Sambucus caerulea (syn. S. cerulea, S. mexicana, S. nigra ssp. caerulea) Caprifoliaceae
Blue Elderberry, Blueberry Elder sam-BEW-kus ser-U-lee-ah
- Broadleaf deciduous (nearly evergreen mild climates) tree or large shrub,15-30 ft (9-15 m) high, may form a thicket, has pithy stems. Leaves opposite, pinnately compound, 15-25 cm long, 5-7(9) leaflets, each 5-15 cm long and 1-5 cm wide, narrowly ovate or lanceolate, unequal at base, coarsely serrate, bright green (a variable species). Flowers yellowish-white, 5-lobed, 6 mm wide, in many branched, flat clusters. Fruit 6 mm, dark blue with whitish bloom, edible, but not very palatable, makes a good jam, pie, and wine.
- Sun, prefers forest-edge location and moist soils.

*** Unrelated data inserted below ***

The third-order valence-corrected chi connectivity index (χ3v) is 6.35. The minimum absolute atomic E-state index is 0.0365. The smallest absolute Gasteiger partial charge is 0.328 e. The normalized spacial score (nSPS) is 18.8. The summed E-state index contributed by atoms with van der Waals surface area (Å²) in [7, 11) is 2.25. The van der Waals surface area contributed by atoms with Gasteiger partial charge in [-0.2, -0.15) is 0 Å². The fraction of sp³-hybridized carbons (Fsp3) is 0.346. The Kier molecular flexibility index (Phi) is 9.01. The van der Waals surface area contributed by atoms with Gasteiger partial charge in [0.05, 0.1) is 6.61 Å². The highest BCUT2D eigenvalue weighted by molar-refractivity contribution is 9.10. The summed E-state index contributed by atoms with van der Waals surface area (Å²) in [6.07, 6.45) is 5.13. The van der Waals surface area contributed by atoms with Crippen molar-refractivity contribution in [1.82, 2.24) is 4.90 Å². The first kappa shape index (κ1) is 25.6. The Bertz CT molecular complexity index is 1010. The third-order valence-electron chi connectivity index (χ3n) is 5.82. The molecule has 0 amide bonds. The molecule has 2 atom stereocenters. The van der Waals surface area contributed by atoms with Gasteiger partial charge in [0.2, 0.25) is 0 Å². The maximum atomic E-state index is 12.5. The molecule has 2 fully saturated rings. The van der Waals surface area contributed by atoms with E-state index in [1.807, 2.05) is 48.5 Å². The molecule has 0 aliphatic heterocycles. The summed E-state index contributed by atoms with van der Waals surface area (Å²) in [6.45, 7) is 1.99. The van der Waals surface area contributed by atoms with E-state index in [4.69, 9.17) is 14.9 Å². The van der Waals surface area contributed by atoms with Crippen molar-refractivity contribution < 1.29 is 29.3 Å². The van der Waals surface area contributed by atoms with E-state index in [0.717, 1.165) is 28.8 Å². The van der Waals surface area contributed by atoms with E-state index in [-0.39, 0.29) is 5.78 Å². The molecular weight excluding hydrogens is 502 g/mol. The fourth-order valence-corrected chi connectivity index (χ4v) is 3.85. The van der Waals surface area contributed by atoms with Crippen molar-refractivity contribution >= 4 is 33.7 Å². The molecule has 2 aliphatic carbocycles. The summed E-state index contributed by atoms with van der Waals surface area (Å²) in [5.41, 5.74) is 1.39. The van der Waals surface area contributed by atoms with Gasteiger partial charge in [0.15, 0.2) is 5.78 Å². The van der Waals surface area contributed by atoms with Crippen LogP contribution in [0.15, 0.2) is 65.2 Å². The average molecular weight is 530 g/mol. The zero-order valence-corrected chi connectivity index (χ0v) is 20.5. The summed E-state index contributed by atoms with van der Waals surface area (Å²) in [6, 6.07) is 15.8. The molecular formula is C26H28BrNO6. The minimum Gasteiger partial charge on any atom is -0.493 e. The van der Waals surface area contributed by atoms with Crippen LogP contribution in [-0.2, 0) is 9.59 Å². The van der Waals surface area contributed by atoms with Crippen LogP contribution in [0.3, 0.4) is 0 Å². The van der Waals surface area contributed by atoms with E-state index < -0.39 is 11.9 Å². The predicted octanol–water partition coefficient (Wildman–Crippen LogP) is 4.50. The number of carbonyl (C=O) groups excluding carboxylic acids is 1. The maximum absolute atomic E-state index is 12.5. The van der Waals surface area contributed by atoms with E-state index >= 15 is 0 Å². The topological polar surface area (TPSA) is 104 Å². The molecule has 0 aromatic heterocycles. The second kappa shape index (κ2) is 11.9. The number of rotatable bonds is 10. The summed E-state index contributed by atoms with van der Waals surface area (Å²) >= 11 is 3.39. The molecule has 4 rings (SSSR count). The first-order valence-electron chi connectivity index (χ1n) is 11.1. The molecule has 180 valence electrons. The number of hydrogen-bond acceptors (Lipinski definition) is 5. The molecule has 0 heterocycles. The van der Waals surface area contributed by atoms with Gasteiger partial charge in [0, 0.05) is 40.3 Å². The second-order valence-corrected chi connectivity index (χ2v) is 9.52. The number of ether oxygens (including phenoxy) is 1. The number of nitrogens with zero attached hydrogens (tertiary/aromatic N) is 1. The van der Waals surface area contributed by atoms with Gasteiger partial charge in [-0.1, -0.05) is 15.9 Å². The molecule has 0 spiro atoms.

- Hardy to USDA Zone 4 Native from British Columbia east to Montana and Utah, south to California and N. Mexico. Shrubs in the genus Sambucus are the only ones found in the Pacific Northwest forests that have both opposite and pinnately compound leaves.
- caerulea: dark blue
- Oregon State Univ. campus: in open area behind Dixon Lodge.
- Corvallis: River Front Park, along walkway south of VanBuren Ave.